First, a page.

What I Read This Weekend . . .
Miss Anne Haycroft's uncle wishes to marry her off to a man she can't stand and Anne can't think of any way out of it. Justin, Lord Rochford happens to discover Anne's dilemma and offers his help. He brings Anne to his very respectable Aunt Mary's home, where they try to figure out how to thwart Anne's uncle and keep her safe until her 21st birthday in a few weeks. They invent tales of prior bethrothals and Justin enlists the aid of his younger cousin and friends to act as Anne's suitors. Anne's uncle and her would-be fiance do not give up easily and as Anne relies more and more on Justin for her safety, she discovers that she relies on him for happiness as well. If only Justin felt the same. Aunt Mary is not immune to the attentions of eligible gentleman either. This is a fairy typical traditional Regency plot. The characters are, however, unconventional. Anne handles her situation in an appropriate manner for her class and time period and Justin is all that is respectable and proper. I admire the way Anne deals with her wicked uncle and horrible suitor. I also like the way the characters gradually realize their feelings for one another and act on their feelings in a sweet and subtle manner without lengthy passages about desire. I do not feel that the romance rings true towards the end though. Both characters doubt where they have no reason to and it makes the ending of the story drag on to long unnecessarily. The characters don't have any opportunity to really grow and develop because they're both so respectable. This is an average sweet Regency and I like it but it's not a keeper.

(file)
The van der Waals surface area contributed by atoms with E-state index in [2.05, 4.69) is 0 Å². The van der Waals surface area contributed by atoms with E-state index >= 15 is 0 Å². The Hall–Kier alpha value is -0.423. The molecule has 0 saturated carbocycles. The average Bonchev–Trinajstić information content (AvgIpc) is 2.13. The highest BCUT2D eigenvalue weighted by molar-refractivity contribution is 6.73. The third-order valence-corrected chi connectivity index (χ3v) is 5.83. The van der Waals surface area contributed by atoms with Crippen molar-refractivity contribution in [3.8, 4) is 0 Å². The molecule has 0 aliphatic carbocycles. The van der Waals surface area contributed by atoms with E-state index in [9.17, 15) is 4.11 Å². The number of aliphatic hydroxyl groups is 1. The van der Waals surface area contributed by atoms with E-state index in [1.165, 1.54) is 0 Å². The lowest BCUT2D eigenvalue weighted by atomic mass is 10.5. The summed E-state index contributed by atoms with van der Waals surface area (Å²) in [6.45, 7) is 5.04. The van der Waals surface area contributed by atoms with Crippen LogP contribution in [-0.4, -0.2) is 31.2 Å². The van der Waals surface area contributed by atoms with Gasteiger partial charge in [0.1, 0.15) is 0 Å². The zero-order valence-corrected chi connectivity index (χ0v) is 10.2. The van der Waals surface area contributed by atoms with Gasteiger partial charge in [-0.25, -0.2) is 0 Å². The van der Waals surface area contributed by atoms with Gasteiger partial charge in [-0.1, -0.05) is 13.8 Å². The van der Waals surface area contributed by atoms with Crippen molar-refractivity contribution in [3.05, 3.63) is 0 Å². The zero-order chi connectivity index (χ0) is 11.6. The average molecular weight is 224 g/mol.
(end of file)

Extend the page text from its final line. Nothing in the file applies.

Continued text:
Miss Persys Timothy was orphaned at a young age and went to live with her aunt and uncle as a companion for her cousin Katherine. Now Katherine is happily married and Persys is left without a home. She's lost with no idea of what to do next, as well as being infatuated with her cousin's husband, and utterly miserable. The Duke of Eddington sees Persys at his cousin's wedding and is drawn to her exotic name and beautiful face. He offers her a position as companion to his mother who is recuperating from an injury. Glad to have an opportunity to be useful, Persys happily takes the job. She ans the Duchess get along very well, despite the Duchess's demanding nature. The Duke seems aloof and distant at first, but as Persys gets to know him, she sees that he's a devoted son and a good friend even to those who don't deserve his friendship. Harry, the Duke of Eddington wants Persys for his wife and what he wants, he always gets. He just has to figure out how to woo the lady and for that, he has to keep her on his estate long enough to convince her that she's the wife for him. Harry and his mother manipulate Persys into doing what they think is best for her, but the naive Persys may ruin their plans. This book is well-written. At first Harry seems like a spoiled, demanding Lord and he and his mother are both managing types, but in spite of that, I really liked the romance and the characters. The manipulation techniques employed in this book are subtle and more suggestive than demanding/commanding and Harry improves upon acquaintance. There isn't a whole lot of profound character development and Persys is a mash-up of the Austen heroines she likes to read about. Persys is two party Fanny Price, one part Marianne Dashwood, with a sprinkle of Elizabeth Bennet. This is a sweet regency for fans of that sort of story. There are a few kissing scenes but nothing steamy and the romance is well-developed and plays out sweetly.